As a landlord, you need to protect your property and finances. You can do this by choosing the right tenant. Here’s a quick guide on doing just that.
Remember what you can’t reject a tenant for
It’s important that you understand how the Federal Fair Housing Act affects you. The rules you have to follow actually differ from state to state. So don’t assume you already know what can and can’t be deemed as unlawful discrimination! The Act doesn’t apply to every type of housing, too, so be careful about that. In general, you can’t refuse a tenant based on the color of their skin, their national origin, their sex, or their religion. Disabled people, as well as people with children, are also protected.
Find out why they’re moving
This can tell you a lot about the person, so it’s vital you get this information. There are, of course, reasons that are encouraging. Perhaps they’ve got a new job, so they had to move. Perhaps they’ve gotten an increase in income and wanted more room. But what if they were evicted? Or if they got into altercations with neighbors? These aren’t necessarily deal breakers, but they are red flags.
Assess their income
Knowing someone’s income lets you assess their ability to pay the rent. Of course, it can be difficult getting proof of the figure they give you, and they’re not legally obligated to get you any proof. So you’ll have to go by what they tell you – which, by and large, tends to be the truth. Ideally, the tenant should make at least twice as much as the rent, or even two and a half times as much.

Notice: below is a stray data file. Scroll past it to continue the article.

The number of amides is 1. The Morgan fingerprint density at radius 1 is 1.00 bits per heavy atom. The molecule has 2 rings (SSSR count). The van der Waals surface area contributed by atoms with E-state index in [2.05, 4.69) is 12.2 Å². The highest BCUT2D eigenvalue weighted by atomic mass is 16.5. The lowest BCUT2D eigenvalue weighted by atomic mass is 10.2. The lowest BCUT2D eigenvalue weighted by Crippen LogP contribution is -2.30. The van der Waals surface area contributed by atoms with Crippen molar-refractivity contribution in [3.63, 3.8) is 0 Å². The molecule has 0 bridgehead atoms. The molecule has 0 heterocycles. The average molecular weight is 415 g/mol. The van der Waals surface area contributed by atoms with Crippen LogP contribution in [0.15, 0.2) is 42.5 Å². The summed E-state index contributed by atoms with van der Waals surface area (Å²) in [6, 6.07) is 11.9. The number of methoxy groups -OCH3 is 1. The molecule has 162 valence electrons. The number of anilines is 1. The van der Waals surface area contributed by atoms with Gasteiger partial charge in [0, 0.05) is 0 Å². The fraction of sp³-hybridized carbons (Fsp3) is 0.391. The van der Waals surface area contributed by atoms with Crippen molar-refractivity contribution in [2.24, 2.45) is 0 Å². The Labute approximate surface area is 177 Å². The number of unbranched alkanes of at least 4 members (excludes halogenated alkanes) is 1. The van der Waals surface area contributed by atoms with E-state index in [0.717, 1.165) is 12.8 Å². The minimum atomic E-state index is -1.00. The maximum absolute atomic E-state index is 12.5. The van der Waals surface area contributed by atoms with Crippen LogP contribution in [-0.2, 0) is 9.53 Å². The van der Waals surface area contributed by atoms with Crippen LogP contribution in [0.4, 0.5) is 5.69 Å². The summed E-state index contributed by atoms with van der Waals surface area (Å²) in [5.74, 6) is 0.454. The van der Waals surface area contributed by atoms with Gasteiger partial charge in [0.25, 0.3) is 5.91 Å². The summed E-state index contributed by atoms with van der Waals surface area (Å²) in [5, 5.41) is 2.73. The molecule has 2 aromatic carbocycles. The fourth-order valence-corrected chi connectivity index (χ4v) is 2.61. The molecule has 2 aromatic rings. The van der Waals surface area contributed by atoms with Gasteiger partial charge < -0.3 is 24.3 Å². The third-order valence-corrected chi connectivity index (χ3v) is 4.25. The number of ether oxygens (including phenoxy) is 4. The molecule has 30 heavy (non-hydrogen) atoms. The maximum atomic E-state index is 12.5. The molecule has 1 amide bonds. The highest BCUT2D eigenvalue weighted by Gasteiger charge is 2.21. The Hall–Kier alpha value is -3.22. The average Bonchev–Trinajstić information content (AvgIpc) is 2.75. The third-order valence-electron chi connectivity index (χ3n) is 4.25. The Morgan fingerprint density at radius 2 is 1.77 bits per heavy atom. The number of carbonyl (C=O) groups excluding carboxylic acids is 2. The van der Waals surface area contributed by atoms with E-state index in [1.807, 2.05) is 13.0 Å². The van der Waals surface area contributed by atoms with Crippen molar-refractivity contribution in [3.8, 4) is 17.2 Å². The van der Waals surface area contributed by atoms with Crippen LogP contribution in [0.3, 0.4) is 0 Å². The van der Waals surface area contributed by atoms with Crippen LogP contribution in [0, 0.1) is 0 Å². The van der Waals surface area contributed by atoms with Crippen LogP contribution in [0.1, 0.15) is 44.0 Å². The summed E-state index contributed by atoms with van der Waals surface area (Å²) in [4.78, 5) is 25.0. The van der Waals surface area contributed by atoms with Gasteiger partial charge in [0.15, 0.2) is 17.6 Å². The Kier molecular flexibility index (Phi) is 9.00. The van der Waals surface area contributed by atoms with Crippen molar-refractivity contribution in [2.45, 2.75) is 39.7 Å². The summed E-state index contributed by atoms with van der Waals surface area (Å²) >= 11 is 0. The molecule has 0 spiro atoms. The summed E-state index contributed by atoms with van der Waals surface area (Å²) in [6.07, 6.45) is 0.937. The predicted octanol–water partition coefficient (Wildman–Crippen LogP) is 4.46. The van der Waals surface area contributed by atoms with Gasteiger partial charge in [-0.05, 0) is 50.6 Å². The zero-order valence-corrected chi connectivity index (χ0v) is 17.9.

Work with the right property managers
Some property owners don’t deal with this stage of the process themselves. They want to deal solely with the financial and legal matter involved in property ownership. This is very prevalent among busy investors. In such a case, you would work with property managers. But you need to make sure you’re working with property managers who know a good tenant from a bad one. The real estate management service you use should have a strong history of tenants paying on time.
A lot of people in various positions ask candidates for references. But very few people actually check these references. People seem to treat reference data collection as something to fall back on if they still feel “on the fence” about the candidate. The same can be said for landlords in real estate. Getting references from their employer and their former landlord can help in many ways. Their employer can verify their income. The former landlord (not the current landlord!) can tell you more about them as tenants.
Keep your vacancy information complete and up-to-date
No-one wants their time wasted. If you can only accept certain tenants, or at certain times, then this needs to be reflected on all your lettings advertisements. Got policies against pets or smoking? Make sure that information is available immediately. Have you signed the tenancy agreement with someone? Then make sure the adverts are taken down.